Rep. Schiff: Trump response to California fires show 'how little he understands the job'

WASHINGTON — California Democratic Rep. Adam Schiff dismissed President Donald Trump’s response to the destructive Golden State fires, accusing him of threatening to withhold federal disaster funds for political reasons.

In an appearance on NBC's "Meet the Press," Sunday, Schiff lambasted Trump’s recent tweets blaming the devastation on "gross mismanagement of the forests" and threatening the state to "remedy now, or no more Fed payments."

"For the president, at a time where people are facing utter disaster, to be making a statement like this, making a threat like this, just goes to show how little he understands the job he has, that he would be punitive at a time like this rather than coming to the defense of people facing the worst disaster of their lives," Schiff said.

The Democratic congressman added that he believes the president’s motivation, and threat, is political.

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“This is a president who, more than any other, is punitive,” he said. “He is only the president, I think in his view, of those who voted for him.” Schiff added that Trump couldn’t “care less” about “the rest” of the nation.

At least 25 people are dead as of Sunday morning as fires continue to ravage Northern California, burning more than 83,000 acres and leveling at least 177 homes, officials say.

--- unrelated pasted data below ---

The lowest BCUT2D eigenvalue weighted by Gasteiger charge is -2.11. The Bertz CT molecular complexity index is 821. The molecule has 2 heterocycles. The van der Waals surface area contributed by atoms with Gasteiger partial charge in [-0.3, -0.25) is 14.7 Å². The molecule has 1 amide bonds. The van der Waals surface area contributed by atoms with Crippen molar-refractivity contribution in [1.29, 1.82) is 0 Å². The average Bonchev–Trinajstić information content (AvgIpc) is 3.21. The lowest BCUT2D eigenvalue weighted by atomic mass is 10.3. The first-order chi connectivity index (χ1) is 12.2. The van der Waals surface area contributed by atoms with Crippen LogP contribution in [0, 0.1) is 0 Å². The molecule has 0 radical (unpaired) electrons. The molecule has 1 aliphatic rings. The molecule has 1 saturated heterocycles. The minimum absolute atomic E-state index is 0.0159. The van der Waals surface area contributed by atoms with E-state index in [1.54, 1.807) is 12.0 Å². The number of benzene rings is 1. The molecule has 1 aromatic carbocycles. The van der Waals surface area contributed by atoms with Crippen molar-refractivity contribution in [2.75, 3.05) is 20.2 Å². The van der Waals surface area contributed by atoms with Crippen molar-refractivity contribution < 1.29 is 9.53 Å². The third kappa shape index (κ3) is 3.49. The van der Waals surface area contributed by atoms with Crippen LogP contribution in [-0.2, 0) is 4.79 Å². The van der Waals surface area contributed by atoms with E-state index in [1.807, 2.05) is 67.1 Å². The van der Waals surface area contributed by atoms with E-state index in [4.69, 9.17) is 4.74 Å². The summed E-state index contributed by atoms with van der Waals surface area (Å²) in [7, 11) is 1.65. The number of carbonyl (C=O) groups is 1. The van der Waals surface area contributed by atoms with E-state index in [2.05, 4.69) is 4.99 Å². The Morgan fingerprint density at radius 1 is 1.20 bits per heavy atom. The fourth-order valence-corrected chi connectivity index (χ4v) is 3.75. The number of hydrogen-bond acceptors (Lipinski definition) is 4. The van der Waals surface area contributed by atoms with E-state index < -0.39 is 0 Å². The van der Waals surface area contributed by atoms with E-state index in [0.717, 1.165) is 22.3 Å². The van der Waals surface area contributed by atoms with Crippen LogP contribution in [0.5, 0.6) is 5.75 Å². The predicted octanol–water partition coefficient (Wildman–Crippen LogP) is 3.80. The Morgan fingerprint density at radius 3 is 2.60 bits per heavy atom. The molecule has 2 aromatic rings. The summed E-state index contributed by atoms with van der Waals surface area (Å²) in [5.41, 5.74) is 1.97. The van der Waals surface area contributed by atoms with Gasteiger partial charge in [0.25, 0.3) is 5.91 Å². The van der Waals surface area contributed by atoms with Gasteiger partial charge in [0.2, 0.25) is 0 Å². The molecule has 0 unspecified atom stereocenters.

While Trump has tweeted his condolences to the victims of the fires, he's also blamed the deaths on "gross mismanagement" and threatened to withhold federal aid.

"There is no reason for these massive, deadly and costly forest fires in California except that forest management is so poor. Billions of dollars are given each year, with so many lives lost, all because of gross mismanagement of the forests. Remedy now, or no more Fed payments!" Trump tweeted on Saturday.

"With proper Forest Management, we can stop the devastation constantly going on in California. Get Smart!" he said on Twitter on Sunday morning.

His comments have prompted criticism from firefighters, including Scott Austin, the president of the International Association of Fire Fighters 809, who responded to Trump's tweet by telling the president he was "wrong."

Colorado Republican Sen. Corey Gardner shared his constituents' “thoughts and prayers” to the victims of the fires, noting that his state regularly faces fire threats too.

And he poured cold water on any threat of pulling federal funding, pointing to a recent congressional fix that helped secure funding for firefighting and fire prevention.

“I don't think it's appropriate to threaten funding. That's not going to happen. Funding will be available. It always is available to our people wherever they are, whatever disaster they are facing,” Gardner said.